Now, as I sit here alone, typing away as usual, the house is quiet and serene. The only sound, other than the soft taps of my fingers as they fly over the keys, are the soothing notes of world music wafting through my speakers. Perhaps the reason why I will never have children is because I feel it is my job, nay, my privilege to enlighten the other adults in my family as well as their children. In no way do I ever try to sound condescending or pompous, but one thing I would like to believe is that I have common sense. Birds get restless in rusty cages. You don’t have to be a neurosurgeon to figure that one out. You also don’t need a diploma to tell the truth. And the way you lose your virginity is by having sex, not by using a tampon. I know being a parent is hard. I just hope I am able to make their lives a little bit easier, whether I turn out to be the devil or not.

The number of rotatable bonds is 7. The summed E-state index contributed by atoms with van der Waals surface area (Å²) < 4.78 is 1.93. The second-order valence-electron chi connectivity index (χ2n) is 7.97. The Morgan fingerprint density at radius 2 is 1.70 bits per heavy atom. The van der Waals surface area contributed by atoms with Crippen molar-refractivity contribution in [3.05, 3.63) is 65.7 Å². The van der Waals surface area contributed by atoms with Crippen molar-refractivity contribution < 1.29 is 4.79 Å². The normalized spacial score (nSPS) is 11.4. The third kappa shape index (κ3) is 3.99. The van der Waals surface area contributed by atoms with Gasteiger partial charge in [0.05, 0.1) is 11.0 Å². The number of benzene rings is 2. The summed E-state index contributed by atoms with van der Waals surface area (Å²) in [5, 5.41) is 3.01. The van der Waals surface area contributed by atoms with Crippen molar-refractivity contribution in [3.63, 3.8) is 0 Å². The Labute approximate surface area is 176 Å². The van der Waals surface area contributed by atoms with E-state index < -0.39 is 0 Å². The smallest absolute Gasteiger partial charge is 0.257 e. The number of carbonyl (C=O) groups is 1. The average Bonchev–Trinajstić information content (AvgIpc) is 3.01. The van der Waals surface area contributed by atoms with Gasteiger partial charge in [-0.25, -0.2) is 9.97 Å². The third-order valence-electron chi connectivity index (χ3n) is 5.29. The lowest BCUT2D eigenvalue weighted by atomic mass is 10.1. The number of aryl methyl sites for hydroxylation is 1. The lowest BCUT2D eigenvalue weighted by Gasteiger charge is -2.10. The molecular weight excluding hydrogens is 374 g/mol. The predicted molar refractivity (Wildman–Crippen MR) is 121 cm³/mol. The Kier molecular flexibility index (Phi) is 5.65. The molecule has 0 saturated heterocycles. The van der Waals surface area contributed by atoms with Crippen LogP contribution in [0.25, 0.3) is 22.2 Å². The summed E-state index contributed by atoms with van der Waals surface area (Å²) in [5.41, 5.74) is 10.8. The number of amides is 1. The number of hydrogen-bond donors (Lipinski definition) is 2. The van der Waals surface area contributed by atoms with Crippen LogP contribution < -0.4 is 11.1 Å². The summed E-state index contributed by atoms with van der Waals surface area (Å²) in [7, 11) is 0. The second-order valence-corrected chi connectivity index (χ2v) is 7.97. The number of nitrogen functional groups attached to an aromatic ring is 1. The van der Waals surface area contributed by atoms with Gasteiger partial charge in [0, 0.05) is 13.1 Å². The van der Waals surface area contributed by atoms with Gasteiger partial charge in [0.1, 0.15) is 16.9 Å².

Still, it really is difficult for me when I witness the incredible hypocrisy that some of these children have to live with on a daily basis. In fact, sometimes when I hear their parents speak all I’m thinking is “PLUG IT UP!”